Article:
Introduction to Carbohydrates

If someone says to you, "I love carbohydrates, and I eat them all day long!" what would you assume they're eating?

Do you picture this?

close-up photograph of potato chips Photo of pile of M&M candies close-up photo of a pastry dusted with powdered sugar

Fig. 1.1. Examples of carbohydrate-rich snack foods.

And this?

photo of a pile of bread, as in a bakery photo of a serving of spaghetti with a little tomato sauce, on a plate bowl of white rice

Fig. 1.2. Examples of grain-based foods.

When we ask this question in class, most students describe foods like the ones above. However, carbohydrates are found not just in grains, or in sweets and processed foods, but in every food group. In fact, carbohydrates are the most abundant nutrient (except water) in the diets of most humans around the world. Since the dawn of agriculture, human cultures have relied on staple grains, such as corn, rice, and wheat, as the foundation of their diets, and these foods are rich in carbohydrates. But fruits and vegetables, dairy products, legumes, and nuts also have naturally-occurring carbohydrates. And of course, carbohydrates are a key ingredient in desserts, sugar-sweetened beverages like sodas, and many of the packaged snack foods that are readily available and -- let's face it -- can be hard to stop eating. In other words, if someone says they eat a high carbohydrate diet, that could mean many different things. They very well could be talking about a balanced diet focused on whole foods, like this:

close-up of a bowl of fresh fruit, including apples, oranges, and peaches Photo showing several bowls and piles of uncooked beans and rice photo showing cubes of several kinds of cheese

Fig. 2.3. Examples of whole foods containing carbohydrates, including fresh fruit, legumes and grains, and cheese.

The diet industry likes to sell us simple messages about "good" and "bad" foods, and these days, we tend to hear that carbohydrates are in the "bad" group. But given that carbohydrates are in so many different types of foods, that's obviously an oversimplified message -- and it's not fair to all of the awesome sources of carbohydrates in the world of food. Not all carbohydrate-rich foods are the same. In this unit, you'll learn to appreciate the nutrient-dense carbohydrate foods, identify which don't offer as valuable a nutritional package, and understand how a balanced diet can include all of them.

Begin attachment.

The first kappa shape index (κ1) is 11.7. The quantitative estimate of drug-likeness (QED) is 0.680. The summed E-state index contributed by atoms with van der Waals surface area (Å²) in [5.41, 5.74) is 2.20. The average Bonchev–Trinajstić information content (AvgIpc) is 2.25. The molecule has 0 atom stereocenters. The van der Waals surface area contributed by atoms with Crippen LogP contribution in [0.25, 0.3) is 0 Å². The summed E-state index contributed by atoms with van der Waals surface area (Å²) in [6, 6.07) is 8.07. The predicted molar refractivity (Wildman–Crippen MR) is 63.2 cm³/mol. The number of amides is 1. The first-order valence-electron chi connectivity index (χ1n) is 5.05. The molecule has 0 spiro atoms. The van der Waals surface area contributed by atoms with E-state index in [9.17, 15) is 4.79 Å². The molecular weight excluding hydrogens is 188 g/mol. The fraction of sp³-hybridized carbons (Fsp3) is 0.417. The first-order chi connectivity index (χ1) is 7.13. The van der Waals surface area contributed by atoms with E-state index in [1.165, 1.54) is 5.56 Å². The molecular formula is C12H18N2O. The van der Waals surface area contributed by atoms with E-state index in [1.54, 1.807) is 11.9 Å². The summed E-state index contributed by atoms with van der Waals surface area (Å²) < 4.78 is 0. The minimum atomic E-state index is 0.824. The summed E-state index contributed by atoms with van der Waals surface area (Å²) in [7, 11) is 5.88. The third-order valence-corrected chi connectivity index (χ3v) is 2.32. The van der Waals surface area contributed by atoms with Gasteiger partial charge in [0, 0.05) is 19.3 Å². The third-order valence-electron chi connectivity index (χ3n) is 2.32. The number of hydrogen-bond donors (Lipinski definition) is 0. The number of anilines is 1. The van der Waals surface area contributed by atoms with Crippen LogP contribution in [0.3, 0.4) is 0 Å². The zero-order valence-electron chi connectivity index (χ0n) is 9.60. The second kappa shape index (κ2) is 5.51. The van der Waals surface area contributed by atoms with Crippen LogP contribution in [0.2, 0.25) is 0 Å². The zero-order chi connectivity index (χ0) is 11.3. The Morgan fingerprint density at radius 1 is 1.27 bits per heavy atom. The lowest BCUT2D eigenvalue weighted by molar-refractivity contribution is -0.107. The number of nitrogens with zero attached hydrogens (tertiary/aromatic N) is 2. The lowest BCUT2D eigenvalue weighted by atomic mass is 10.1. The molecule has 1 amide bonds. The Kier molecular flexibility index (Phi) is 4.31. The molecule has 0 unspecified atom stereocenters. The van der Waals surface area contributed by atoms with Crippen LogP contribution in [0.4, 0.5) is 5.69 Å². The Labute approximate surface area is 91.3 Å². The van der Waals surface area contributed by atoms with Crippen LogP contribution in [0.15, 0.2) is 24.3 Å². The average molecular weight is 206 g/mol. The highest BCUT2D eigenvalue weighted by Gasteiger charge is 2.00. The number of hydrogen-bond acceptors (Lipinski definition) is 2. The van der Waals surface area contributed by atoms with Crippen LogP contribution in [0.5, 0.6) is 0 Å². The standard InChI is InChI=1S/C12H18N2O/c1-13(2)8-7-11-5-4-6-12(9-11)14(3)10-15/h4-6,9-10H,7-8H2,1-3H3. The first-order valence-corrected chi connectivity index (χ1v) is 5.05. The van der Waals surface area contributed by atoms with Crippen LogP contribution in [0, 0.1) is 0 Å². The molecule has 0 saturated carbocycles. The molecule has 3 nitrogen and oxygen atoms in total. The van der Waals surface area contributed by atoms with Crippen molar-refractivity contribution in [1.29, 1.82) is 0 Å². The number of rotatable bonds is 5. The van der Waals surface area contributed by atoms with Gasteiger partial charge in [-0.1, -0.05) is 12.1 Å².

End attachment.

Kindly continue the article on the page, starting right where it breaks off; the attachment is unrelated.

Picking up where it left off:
Topics Covered in this Unit

  1. Types of carbohydrates

  2. Food sources of carbohydrates and guidelines for intake

  3. Digestion and absorption of carbohydrates

  4. Glucose utilization and regulation in the body

  5. Fiber: Benefits, recommendations, food sources, and whole vs. refined grains

  6. Sugar: Food sources, health Implications, intakes, and label-reading to identify sugar

  7. Sugar substitutes

Course Learning Outcomes Covered

  1. Define and classify the six classes of nutrients.

  2. Identify where the six classes of nutrients are found in foods.

  3. Explain how the six classes of nutrients are digested, absorbed, metabolized, and utilized.

  4. Distinguish between adequate nutrient intake, deficiencies, and toxicities and how these levels impact body systems and health outcomes.

  5. Acknowledge the importance of a moderate approach when it comes to nutrition and weight management, recognizing all foods can fit into a healthful diet.

  6. Critically evaluate and compare nutrition labels and determine the nutrient density of each food.

Image Credits

  1. Potato chips picture by Kate Ter Haar, CC BY 2.0,; M&Ms picture by Wade Brooks, CC BY-NC 2.0,; Pecan pastry picture by Artizone, CC BY-NC-ND 2.0,

  2. Bread picture by David Stewart, CC BY 2.0,; Pasta picture by Yasumari SASAKI, CC BY 2.0,; Rice photo by Francesca Nocella, CC BY-SA 2.0,

  3. Fruit picture by Allen Gottfried, CC BY-SA 2.0,;  Beans and grain picture by Evans E, CC BY 2.0,; Cheese picture by Finite Focus, CC BY-NC 2.0,

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